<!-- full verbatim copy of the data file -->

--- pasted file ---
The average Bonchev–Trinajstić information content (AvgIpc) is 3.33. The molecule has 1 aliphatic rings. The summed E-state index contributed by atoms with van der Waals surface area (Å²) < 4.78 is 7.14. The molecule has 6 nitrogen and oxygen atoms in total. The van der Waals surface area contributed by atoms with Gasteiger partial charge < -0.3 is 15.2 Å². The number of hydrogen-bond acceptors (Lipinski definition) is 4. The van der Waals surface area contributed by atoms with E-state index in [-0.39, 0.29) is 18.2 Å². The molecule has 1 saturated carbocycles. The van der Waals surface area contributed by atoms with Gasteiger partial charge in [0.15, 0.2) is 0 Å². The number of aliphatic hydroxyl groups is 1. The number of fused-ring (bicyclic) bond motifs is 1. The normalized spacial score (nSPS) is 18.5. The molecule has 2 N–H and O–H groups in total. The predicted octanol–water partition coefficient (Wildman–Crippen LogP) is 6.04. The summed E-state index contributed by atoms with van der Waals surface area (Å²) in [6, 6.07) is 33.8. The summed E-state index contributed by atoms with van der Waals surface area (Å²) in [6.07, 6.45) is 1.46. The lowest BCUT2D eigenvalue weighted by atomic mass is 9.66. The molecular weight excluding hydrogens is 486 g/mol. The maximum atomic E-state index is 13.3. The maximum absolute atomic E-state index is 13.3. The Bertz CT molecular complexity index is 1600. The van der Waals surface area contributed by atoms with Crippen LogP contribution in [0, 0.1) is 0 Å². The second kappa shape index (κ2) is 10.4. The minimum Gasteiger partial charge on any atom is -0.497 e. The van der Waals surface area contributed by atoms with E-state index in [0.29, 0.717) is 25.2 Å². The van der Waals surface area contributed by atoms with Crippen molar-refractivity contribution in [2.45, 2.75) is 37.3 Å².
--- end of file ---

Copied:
The average Bonchev–Trinajstić information content (AvgIpc) is 3.33. The molecule has 1 aliphatic rings. The summed E-state index contributed by atoms with van der Waals surface area (Å²) < 4.78 is 7.14. The molecule has 6 nitrogen and oxygen atoms in total. The van der Waals surface area contributed by atoms with Gasteiger partial charge < -0.3 is 15.2 Å². The number of hydrogen-bond acceptors (Lipinski definition) is 4. The van der Waals surface area contributed by atoms with E-state index in [-0.39, 0.29) is 18.2 Å². The molecule has 1 saturated carbocycles. The van der Waals surface area contributed by atoms with Gasteiger partial charge in [0.15, 0.2) is 0 Å². The number of aliphatic hydroxyl groups is 1. The number of fused-ring (bicyclic) bond motifs is 1. The normalized spacial score (nSPS) is 18.5. The molecule has 2 N–H and O–H groups in total. The predicted octanol–water partition coefficient (Wildman–Crippen LogP) is 6.04. The summed E-state index contributed by atoms with van der Waals surface area (Å²) in [6, 6.07) is 33.8. The summed E-state index contributed by atoms with van der Waals surface area (Å²) in [6.07, 6.45) is 1.46. The lowest BCUT2D eigenvalue weighted by atomic mass is 9.66. The molecular weight excluding hydrogens is 486 g/mol. The maximum atomic E-state index is 13.3. The maximum absolute atomic E-state index is 13.3. The Bertz CT molecular complexity index is 1600. The van der Waals surface area contributed by atoms with Crippen LogP contribution in [0, 0.1) is 0 Å². The second kappa shape index (κ2) is 10.4. The minimum Gasteiger partial charge on any atom is -0.497 e. The van der Waals surface area contributed by atoms with E-state index in [0.29, 0.717) is 25.2 Å². The van der Waals surface area contributed by atoms with Crippen molar-refractivity contribution in [2.45, 2.75) is 37.3 Å².